This map shows how umami, the "fifth" taste, is enjoyed across the world. In 1908 chemistry professor Kikunae Ikeda (Imperial University of Tokyo) isolated the main ingredient, a type of seaweed, in dashi (a Japanese soup stock), and was able to identify the additional quality—beyond sweet, bitter, salty, and sour—that the human tongue is capable of tasting. Frank Jacobs describes the taste of umami:
It has been described as meaty and savory, but it's a complex and subtle taste, even in high concentrations. In fact, umami is more of a helper flavor, enhancing the saltiness or sweetness of other foods, which explains why it has remained under the radar for so long. Umami comes from molecules found in meat (inosinate), plants (guanylate), or both (free glutamate). Some processes like aging and fermenting create free glutamate, bringing out the umami flavor. (Think: cured meats or cheeses.) But umami is also strongly present in mushrooms, seafood, and tomatoes. The latter points to why ketchup is such a popular condiment: its umami-ness acts as a flavor enhancer.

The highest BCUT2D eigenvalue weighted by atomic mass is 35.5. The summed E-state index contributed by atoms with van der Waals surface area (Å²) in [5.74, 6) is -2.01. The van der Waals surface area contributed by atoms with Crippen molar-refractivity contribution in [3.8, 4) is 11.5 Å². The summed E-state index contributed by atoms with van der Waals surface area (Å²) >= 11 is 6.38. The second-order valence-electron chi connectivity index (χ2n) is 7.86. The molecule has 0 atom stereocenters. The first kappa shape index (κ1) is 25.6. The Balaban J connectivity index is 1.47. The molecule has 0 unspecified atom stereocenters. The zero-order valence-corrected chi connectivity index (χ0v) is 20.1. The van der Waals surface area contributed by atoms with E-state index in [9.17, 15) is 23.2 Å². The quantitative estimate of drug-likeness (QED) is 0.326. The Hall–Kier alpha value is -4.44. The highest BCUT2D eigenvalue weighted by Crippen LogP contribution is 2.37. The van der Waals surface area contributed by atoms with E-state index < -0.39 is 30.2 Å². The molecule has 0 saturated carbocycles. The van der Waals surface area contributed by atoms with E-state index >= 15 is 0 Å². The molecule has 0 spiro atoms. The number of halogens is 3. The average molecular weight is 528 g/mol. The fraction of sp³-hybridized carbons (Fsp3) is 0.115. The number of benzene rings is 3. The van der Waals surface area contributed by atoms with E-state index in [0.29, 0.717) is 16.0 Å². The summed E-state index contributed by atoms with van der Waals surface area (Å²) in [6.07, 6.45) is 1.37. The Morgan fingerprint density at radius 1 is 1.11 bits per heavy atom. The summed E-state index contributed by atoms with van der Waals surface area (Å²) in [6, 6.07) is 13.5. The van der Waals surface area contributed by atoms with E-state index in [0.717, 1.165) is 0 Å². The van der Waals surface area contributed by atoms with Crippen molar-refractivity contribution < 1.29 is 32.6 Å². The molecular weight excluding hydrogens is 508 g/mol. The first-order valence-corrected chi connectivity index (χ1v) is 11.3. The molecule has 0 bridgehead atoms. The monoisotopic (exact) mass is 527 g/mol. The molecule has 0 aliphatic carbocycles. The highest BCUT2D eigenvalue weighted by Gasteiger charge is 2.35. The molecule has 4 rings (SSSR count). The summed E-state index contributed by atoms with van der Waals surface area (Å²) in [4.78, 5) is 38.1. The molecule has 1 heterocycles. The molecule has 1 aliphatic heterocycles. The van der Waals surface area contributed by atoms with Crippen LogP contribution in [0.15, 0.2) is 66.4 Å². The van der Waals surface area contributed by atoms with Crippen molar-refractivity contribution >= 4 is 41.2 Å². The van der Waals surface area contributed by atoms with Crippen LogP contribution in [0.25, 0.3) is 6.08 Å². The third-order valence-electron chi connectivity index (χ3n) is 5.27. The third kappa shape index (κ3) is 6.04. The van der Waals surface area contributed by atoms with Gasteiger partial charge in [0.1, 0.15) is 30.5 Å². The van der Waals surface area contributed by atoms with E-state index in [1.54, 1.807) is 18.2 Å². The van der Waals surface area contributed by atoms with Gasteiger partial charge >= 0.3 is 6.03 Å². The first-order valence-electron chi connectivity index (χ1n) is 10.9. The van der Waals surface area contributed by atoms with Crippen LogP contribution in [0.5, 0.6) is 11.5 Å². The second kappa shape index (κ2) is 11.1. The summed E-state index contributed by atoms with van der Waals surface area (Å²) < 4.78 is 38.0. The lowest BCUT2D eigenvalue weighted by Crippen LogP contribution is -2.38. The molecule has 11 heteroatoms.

The taste has existed long before it was isolated, identified, and named in 1908:
Umami has a global presence and a long history. Take for instance garum, a fermented fish sauce that was ragingly popular throughout the Roman Empire. One of the most intriguing "known unknowns" from antiquity is the exact composition of this Roman condiment, a distant ancestor to both Worcestershire sauce and ketchup.
Other more contemporary umami-rich foodstuffs across Europe include selyodka (or Russian salted herring), Poland's kielbasa sausage, and yeast extracts like Marmite, which has been dividing opinion in the UK since 1902.
Go explore the map to see what foods around the world contain the umami flavor. Now I feel like eating some vegemite on toast! Yum!